Corporate Citizenship During a Geopolitical Crisis (Part 2 of 5): How the Natural Disaster Playbook Can Help

Co-authored with Paul Washington, Executive Director, ESG Center, The Conference Board
Corporate Citizenship During a Geopolitical Crisis (Part 2 of 5): How the Natural Disaster Playbook Can Help

As discussed in Part 1 of this two-part series, when companies respond to a geopolitical crisis, such as Russia’s invasion of Ukraine, they need to set aside the natural disaster playbook. But don’t put it too far away. Because that playbook, as well as the one used to respond to social issues during the COVID-19 pandemic, can still be immensely helpful. 

Here are five ways how:

  1. Discuss the impact of providing relief with senior management. One of the biggest challenges that corporate citizenship teams face with natural disasters is pressure to redirect resources from the company’s strategic priorities when a high-profile event occurs—pressure that comes largely from employees and senior management. Moreover, a majority of corporate citizenship executives say they lack resources to fulfill existing commitments in 2022.1 In addition to ensuring that flexibility is built into the corporate citizenship budget to accommodate geopolitical disasters, it’s critical to ensure that management thinks creatively about how to leverage the organization’s broader resources to address its citizenship priorities—including hot spots as they emerge.
  2. Provide your employees with ways to help. Given the pressure on companies from their employees, it’s vital to provide your workforce with outlets to help. The best way to assist during a geopolitical crisis, at least initially, is through financial contributions. Companies may wish to consider establishing an employee relief fund for their employees located in Ukraine. Companies may also want to expand their matching gift program. Over time, virtual volunteering opportunities, an area where companies became proficient during the pandemic, should become available.
  3. Draw on a variety of sources of cash. As with natural disasters, the initial financial assistance during a geopolitical crisis may come from corporate treasury funds. But especially as companies focus on longer-term (and often expensive) recovery efforts, they may want to consider enlisting their foundation, assuming that disaster relief is within its remit.
  4. Don’t go it alone. While companies typically partner with nonprofits and government agencies in natural disaster philanthropy, only 16 percent partner with other companies.2 Especially when dealing with a geopolitical crisis that may have long-term implications, companies should consider how they can collaborate with other firms in the region, in their industry, or in their supply chain. These partnerships can amplify your impact.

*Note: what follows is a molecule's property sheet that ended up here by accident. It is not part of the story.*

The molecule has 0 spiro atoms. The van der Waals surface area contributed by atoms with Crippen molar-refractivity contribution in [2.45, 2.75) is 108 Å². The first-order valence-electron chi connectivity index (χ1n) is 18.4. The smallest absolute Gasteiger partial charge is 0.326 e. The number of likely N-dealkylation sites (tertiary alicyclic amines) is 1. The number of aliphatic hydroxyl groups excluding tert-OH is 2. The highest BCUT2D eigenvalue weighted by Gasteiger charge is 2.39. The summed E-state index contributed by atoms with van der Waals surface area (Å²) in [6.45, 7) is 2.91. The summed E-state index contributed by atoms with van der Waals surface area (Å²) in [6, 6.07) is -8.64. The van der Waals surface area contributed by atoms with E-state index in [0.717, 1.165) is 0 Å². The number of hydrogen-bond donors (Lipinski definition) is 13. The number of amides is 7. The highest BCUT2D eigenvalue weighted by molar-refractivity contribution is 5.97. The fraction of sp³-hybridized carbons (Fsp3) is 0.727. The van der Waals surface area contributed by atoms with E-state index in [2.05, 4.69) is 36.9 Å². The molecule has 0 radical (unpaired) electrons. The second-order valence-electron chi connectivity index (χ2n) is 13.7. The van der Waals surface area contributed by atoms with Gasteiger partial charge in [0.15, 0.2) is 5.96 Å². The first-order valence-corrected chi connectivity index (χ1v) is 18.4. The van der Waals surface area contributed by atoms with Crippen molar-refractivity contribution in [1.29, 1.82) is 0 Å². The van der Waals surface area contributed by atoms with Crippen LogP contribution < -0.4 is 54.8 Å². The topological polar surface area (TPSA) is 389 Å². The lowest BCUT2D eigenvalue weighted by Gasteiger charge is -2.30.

5. Follow your protocols for addressing social and political issues. As we’ve seen in the past two years, companies are facing increased pressure from stakeholders to make public statements on social and political issues. Given the nature and global significance of the Ukraine invasion, the answer as to whether the company should make a public statement may seem obvious. But it’s still helpful to make the decision based on criteria applied to other societal issues. Firms should consult executives from across functions in considering the connection between issue and business, the alignment with company’s core values, internal and external expectations, and the incremental impact the company can have by making a statement. In deciding how to address the crisis, companies have flexibility to choose how prominent a role the firm should assume. It’s important to consider, among other things, the level of resources the company plans to devote, its ability to follow through, and its prior history.3

    Many companies with significant operations in Ukraine and Russia have made initial stand-alone statements, while other firms are making their own internal statements directed at their employees and joining in broader industry statements focused on the public. As the crisis evolves, companies may make future statements, and additional commitments to humanitarian relief. Following the guidelines set forth above can help set a good precedent for future crises and protect the company against backlash from those who will inevitably challenge its approach for doing too little or too much. 

As with a natural disaster, when a geopolitical crisis brings death and hardship, there is a powerful desire to help. While firms need to be mindful of the very real differences between natural disasters and wartime situations, they can still benefit from the lessons in disaster relief in terms of engaging senior management and employees, utilizing a wide range of financial resources, forging partnerships with other firms, and approaching communications with stakeholders in a consistent and thoughtful manner. 

Republished from The Conference Board's website

1 Robert Schwarz, Disaster Philanthropy Practices 2021, The Conference Board, November 22, 2021.

2 Schwarz, Disaster Philanthropy Practices 2021.

3 Paul Washington and Merel Spierings, Choosing Wisely: How Companies Can Make Decisions and a Difference on Social Issues, The Conference Board, June 27, 2021.

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